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I can’t count how many times I have heard a tool guy say, “they don’t make them like this any more” while pointing to an old hand tool hung with reverence in the shop.  We talk with folks all the time who love to tell us how an old planer, level, or saw they have can cut (or measure) straighter than anything on the shelves today while simultaneously rescuing wounded dolphins from fishing nets and ending world hunger.  While that sounds great — and we love old tools as much as the next guy — it’s also largely incorrect.

Tool companies put a great deal of time, testing, and research towards improving their hand tools.  When you compare a good quality tool from yesteryear to a good quality tool of today, the new offering will very likely offer more features and do a better job at the task for which it was designed — and more durable to boot.

Take Stanley’s No. 96 level for instance: the 96 is a brass-bound rosewood level with a laminated structure to give it better stability.  It has ground-glass vials, a nailed-on brass strip along the top edge,  and either brass tips or a bass plate on the ends.  It was — and is — a great level, famous for its solid construction and reliable accuracy.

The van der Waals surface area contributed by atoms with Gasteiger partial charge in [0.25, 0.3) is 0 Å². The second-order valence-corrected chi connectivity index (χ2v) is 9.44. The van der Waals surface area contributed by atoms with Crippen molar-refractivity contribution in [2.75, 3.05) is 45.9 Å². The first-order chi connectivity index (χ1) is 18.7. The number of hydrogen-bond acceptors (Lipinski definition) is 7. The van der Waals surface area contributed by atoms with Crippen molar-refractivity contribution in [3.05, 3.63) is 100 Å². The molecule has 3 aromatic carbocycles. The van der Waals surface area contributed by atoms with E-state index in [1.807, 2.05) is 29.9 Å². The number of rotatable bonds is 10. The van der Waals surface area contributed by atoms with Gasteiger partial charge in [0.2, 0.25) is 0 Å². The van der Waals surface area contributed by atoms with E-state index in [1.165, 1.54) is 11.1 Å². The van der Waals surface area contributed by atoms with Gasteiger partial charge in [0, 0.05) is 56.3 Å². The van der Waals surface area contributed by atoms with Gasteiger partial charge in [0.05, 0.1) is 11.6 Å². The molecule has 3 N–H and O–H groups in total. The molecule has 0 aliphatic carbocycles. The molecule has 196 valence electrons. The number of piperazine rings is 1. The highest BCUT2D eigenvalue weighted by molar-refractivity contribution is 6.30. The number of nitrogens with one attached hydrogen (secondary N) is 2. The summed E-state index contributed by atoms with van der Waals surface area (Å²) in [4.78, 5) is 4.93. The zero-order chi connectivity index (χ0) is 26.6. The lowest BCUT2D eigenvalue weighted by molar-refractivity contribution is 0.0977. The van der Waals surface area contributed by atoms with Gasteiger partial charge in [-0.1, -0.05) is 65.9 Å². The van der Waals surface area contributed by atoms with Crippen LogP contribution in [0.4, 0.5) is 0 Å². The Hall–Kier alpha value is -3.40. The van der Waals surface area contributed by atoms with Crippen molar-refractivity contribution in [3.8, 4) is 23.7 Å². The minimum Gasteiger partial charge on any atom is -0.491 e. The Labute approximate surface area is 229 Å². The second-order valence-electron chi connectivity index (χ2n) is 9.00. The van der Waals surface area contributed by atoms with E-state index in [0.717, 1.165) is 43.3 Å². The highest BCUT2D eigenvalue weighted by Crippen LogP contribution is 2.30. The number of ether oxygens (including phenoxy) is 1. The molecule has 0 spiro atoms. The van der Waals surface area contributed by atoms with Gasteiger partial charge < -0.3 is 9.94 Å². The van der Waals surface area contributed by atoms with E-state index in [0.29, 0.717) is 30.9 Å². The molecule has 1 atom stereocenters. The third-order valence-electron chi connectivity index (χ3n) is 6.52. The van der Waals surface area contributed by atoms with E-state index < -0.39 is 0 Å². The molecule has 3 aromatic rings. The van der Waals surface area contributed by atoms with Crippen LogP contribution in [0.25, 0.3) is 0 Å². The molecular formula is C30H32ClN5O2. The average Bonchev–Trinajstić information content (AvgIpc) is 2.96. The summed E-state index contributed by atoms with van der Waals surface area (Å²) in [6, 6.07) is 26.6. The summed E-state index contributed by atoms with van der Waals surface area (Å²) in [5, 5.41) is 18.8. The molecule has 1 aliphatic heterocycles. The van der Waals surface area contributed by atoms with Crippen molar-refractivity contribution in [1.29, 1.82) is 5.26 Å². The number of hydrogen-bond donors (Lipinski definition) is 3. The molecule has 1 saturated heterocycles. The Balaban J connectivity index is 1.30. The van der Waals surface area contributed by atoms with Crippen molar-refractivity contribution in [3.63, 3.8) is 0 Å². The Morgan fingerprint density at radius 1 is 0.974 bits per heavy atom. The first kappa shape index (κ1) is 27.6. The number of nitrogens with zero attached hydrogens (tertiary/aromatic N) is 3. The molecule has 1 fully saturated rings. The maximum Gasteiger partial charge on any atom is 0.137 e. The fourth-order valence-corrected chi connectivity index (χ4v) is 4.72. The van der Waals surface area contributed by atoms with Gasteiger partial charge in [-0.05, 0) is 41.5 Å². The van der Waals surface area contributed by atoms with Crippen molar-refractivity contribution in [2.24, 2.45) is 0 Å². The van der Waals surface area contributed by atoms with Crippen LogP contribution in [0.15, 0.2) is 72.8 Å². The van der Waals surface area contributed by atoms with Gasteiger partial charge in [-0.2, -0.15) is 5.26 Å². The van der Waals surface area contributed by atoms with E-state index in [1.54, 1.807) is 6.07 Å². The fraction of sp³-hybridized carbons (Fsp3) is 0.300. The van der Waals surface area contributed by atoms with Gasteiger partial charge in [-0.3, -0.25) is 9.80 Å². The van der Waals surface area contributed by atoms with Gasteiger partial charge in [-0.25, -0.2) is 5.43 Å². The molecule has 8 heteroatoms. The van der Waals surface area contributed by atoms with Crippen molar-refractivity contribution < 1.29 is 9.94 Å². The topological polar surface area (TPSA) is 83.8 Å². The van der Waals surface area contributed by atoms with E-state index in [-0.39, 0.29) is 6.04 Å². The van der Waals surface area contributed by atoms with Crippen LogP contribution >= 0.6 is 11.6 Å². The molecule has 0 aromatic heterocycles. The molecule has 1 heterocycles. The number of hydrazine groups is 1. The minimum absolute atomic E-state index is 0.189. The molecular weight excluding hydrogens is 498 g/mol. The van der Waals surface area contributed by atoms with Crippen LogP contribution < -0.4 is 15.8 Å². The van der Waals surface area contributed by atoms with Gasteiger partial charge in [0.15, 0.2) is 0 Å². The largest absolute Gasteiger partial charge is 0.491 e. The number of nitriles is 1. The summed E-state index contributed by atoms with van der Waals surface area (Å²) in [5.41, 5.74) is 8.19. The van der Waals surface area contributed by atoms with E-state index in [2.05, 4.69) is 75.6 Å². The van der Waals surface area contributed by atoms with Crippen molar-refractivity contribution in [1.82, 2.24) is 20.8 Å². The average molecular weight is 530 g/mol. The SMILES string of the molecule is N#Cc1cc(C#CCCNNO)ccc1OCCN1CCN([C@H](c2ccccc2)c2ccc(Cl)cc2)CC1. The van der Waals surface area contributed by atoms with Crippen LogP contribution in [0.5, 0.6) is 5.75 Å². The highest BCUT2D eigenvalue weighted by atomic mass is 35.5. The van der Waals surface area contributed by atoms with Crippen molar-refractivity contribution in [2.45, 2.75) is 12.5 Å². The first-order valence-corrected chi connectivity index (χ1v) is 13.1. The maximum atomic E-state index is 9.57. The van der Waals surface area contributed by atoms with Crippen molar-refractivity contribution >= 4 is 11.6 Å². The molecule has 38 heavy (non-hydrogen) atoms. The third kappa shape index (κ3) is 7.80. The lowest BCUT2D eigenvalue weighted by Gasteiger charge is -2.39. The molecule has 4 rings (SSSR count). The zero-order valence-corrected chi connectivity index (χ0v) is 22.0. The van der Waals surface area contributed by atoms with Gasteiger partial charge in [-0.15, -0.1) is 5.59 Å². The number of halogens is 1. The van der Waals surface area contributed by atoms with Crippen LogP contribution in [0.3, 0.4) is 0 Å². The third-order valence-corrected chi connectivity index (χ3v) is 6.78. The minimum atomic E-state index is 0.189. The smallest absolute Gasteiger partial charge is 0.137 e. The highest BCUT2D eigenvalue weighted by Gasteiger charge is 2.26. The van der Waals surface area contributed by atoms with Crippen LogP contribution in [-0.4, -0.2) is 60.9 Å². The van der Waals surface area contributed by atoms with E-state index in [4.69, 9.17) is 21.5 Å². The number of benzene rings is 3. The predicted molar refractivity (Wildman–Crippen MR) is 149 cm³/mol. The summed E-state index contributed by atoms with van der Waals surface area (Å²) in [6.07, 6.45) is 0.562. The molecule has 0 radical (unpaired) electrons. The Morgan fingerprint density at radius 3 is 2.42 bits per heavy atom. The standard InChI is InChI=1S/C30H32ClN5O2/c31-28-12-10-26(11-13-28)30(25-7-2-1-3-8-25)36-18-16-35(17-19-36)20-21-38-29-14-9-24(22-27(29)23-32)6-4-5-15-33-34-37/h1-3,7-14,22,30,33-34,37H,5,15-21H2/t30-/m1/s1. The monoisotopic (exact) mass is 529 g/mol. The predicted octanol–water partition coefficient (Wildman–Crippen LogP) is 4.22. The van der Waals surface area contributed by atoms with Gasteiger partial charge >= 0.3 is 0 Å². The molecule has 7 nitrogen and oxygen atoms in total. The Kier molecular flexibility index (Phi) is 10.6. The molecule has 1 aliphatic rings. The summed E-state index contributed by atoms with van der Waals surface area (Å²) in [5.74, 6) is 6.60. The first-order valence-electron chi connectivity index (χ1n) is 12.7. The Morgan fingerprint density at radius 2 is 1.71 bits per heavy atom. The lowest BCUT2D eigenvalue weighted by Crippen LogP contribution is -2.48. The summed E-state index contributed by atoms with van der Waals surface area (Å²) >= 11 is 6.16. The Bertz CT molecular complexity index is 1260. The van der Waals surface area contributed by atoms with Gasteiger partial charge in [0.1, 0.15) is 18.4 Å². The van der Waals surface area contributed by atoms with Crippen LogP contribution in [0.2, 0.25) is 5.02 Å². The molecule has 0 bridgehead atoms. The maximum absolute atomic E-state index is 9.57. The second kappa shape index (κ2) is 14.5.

But compare the 96 to its modern counterpart, Stanley’s FatMax Xtreme level, which features aluminum box beam construction, a magnified center vial for improved visibility, and machined leveling surfaces.


There is no question that the newer level will out perform the old.  It can get wet without fear of ruining the finish, surive knocks and drops better than the brass from the old model, and its vials are easier to read at a greater distance.  The FatMax’s grip — and the addition of rare earth magnets — make the new level easier to handle and control than the old No. 96, too.  

If Stanley could have produced the FatMax Xtreme way back in 1898 they most assuredly would have.  It stands on the shoulders of over a century of testing, knowledge, experience, and science, and it just outmatches the poor 96.  Pitting the two against each other is like picking a street fight with George Foreman then figuring you’ll outlast him.

The 96 is certainly pretty, though.  The soft shine of its brass edges and the dark, grainy beauty of the rosewood beam give the 96 a nostalgic glow of days gone by.  In short, it’s a looker.  Hell, Stanley built an entire empire on its rosewood back.